Canadian Defence Minister Harjit Sajjan, right, and Peter Van Praagh, the president of the Halifax International Security Forum, attend a news conference at the annual meeting on Saturday. (Andrew Vaughan/Canadian Press)

Sen. Jeanne Shaheen, a Democrat from New Hampshire, said the Congressional delegation to Halifax — made up of members of both political parties — wanted to dispel suggestions that the U.S. isn't committed to NATO and other organizations.

"That's why we are here," she said this weekend.  "There is a bipartisan commitment in Congress to invest in the world and to continue to be engaged."

'The conversation now is about ourselves'

Peter van Praagh, president of the Halifax International Security Forum, says the forum's focus for much of the past 10 years has been on countering the influence of Russia and China, on preventing North Korea from developing nuclear weapons, and the need to combat terrorism.

But at the closing news conference Sunday in Halifax, van Praagh said the conversation is "now about ourselves."

"Looking at ourselves and figuring out how to protect our own democracies. And I do think that over the next year … the next little while, that that's going to be the pressing issue."

A number of the sessions at the three-day summit explored what's behind the rise of populist movements in Western countries, and how to modernize aging multilateral institutions like NATO and the United Nations to make them more relevant today.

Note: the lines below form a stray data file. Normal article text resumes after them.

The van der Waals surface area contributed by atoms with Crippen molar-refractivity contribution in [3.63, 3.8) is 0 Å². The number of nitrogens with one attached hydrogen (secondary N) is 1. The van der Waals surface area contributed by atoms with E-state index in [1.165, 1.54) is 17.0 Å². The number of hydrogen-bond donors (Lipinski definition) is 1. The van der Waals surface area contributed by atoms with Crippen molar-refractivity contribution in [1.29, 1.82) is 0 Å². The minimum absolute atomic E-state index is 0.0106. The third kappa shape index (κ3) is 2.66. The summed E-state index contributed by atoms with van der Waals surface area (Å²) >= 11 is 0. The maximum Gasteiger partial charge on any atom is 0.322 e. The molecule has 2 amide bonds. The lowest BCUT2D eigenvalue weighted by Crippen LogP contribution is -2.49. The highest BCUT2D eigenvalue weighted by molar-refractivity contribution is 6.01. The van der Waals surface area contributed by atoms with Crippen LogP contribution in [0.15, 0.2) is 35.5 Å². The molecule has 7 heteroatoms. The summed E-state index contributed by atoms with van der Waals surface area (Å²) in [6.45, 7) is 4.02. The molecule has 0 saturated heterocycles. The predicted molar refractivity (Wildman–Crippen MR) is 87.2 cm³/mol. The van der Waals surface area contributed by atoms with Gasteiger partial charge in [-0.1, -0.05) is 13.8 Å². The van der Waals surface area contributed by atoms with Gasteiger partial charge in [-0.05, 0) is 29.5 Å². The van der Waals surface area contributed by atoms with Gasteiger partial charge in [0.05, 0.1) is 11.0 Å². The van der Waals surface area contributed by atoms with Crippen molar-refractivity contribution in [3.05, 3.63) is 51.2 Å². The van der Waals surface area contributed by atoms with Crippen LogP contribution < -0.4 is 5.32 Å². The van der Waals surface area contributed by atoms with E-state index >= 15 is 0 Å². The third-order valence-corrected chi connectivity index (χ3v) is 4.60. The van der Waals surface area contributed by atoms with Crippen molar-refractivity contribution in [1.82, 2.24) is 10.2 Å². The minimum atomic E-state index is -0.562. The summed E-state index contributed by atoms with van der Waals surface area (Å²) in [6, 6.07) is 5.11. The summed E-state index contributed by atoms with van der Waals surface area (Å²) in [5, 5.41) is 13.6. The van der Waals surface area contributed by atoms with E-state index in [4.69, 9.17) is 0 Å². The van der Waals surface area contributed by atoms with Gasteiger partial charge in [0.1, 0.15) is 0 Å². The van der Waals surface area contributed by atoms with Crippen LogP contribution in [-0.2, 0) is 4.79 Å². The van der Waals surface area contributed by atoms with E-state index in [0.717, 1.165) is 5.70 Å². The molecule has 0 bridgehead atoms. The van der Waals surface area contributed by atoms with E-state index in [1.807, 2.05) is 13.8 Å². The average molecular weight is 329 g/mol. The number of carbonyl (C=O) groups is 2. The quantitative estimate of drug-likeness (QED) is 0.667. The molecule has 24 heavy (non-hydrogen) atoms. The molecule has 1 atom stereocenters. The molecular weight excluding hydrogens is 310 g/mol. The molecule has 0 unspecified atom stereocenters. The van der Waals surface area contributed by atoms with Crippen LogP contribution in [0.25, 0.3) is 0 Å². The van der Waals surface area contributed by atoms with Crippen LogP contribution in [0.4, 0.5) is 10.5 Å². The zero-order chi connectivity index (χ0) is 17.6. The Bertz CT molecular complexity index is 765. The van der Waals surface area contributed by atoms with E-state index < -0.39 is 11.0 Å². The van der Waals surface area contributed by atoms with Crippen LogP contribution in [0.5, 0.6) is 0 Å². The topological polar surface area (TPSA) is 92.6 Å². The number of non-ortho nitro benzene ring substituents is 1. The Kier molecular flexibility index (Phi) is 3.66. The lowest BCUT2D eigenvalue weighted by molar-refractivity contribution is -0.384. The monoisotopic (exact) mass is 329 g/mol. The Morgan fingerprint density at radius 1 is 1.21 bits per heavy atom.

Canada's ambassador to the UN, Marc-André Blanchard, says he believes it's more important than ever — a view he acknowledges might put him in the minority — because it is the only place where all countries of the world can work together on common problems.

"What are the biggest issues we are facing today? Climate change. The migration crisis. Cybersecurity. All of these issues cannot be resolved unilaterally or bilaterally," he said.  "You need a place where you all come together."

Getting our own house in order

But Burns says coming together isn't enough when so many leaders are now becoming more isolated.

He says Trump in particular refuses to condemn white supremacists at home, or to promote Western values abroad.

"We need to be outward looking. Pay attention to our friends, to be good friends and allies."

Van Praagh takes a similar view.

"I do think that over the next year, even the next little while, getting our own politics right is going to be fundamental."

He draws a stark analogy to the rise of fascism in the 1930s, which emerged as a political force because democracy was weak.

"I think all of us are now beginning to understand that these are urgent issues."

About the Author

Chris Hall

National Affairs Editor

Chris Hall is the CBC's National Affairs Editor and host of The House on CBC Radio, based in the Parliamentary Bureau in Ottawa. He began his reporting career with the Ottawa Citizen, before moving to CBC Radio in 1992, where he worked as a national radio reporter in Toronto, Halifax and St. John's. He returned to Ottawa and the Hill in 1998.